Let’s read a short book. Ernest Hemingway’s The Old Man and the Sea is perfect for poolside or beach chair reading. Hemingway is the master of writing stories where not much happens, yet it keeps you turning page after page. He says so much with so few words. He seems Dicken’s polar opposite. There is a restfulness in reading Hemingway, especially this novel. This surprises me given that Hemingway was a nihilist. A nihilist (hear that Latin root “nihil” meaning “nothing”) believes there is no purpose in life and rejects religion. Yet, his old man protagonist is ever hopeful. The Cuban fisherman is no unrealistic optimist, but hangs on against all odds. He is an inspiration when I am weary. When I am about to give up on that big fish I know I can hang on just a little longer. The conflict in this story is nature itself. We gather the old fisherman’s back story in bits and pieces throughout the book. It is the story of someone who must reach a goal, the fisherman who lands the big one – and still loses. But then again, does he really lose?
Hemingway was no stranger to tragedy: war, divorce, injury, pain, depression. His life is scarred with it. He brought about his own tragic end in 1961. So how does this nihilist speak in such a way that resonates with so many. How does write in hope amidst disappointment and tragedy in this novel? In his article Ernest Hemingway and the Gospel in byFaith on-line magazine, Brian Douglas identifies that unifying quality in Hemingway’s writing as truth. He states, “Hemingway described all writing — fiction or nonfiction, it makes no difference — as a struggle to describe people, places, experiences, and ideas as truly as they could possibly be expressed. Hemingway demanded this kind of truthfulness not just in writing, but in all of life. His combination of an unusual perceptiveness and exceptional writing skill enables his readers to see the world as he saw it. Many of his written works — which range in subject matter from war in Europe to bullfighting in Spain, skiing in Switzerland, the people of Paris and Key West, hunting in Africa, and fishing in Michigan and the Gulf Stream — consequently resonate as genuine and honest. They may not always be honorable or lovely, but they ring true because Hemingway is able to capture in words the world as he saw it.” (byFaith.com October 26, 2015) This leaves us with very real characters based on real people (the old man, Santiago, was based on his friend, Gregorio Fuentes) and a shortage of happy endings. But it is the same reason we love the blues. The blues are sad stories, maybe even tragic stories, expressed in music where words fall short. But they are universal human stories smacking of reality, of truth.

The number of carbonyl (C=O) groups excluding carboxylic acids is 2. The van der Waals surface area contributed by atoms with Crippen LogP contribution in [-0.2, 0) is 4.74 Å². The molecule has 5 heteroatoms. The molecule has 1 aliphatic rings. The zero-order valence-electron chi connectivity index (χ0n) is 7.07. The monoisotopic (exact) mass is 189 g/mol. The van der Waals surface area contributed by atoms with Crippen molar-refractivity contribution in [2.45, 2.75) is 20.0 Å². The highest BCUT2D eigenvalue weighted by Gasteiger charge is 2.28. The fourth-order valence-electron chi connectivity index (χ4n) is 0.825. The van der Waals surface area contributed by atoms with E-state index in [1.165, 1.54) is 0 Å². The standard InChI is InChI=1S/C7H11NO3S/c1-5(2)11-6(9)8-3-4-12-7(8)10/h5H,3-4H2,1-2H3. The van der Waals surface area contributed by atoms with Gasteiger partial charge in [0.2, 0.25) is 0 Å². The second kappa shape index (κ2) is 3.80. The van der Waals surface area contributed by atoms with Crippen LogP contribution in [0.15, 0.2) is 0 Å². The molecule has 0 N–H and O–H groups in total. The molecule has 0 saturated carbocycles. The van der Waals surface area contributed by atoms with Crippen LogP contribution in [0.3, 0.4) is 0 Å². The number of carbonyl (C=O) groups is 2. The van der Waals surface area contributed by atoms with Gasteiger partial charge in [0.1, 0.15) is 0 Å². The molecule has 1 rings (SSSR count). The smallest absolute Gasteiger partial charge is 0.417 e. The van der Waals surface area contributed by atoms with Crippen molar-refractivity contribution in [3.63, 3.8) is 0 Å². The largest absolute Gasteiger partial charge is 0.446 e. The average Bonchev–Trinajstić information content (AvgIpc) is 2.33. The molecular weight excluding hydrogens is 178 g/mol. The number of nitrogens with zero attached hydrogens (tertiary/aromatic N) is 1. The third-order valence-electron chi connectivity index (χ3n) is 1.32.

It is regular people living regular lives, albeit the most interesting parts, written with skill few others possess, that gives reading Hemingway’s masterpiece its restful quality. That is why I enjoyed this book so much. Enjoy an iced tea by the pool and a few hours in a good book. Or a few minutes more likely. But enjoy anyway.
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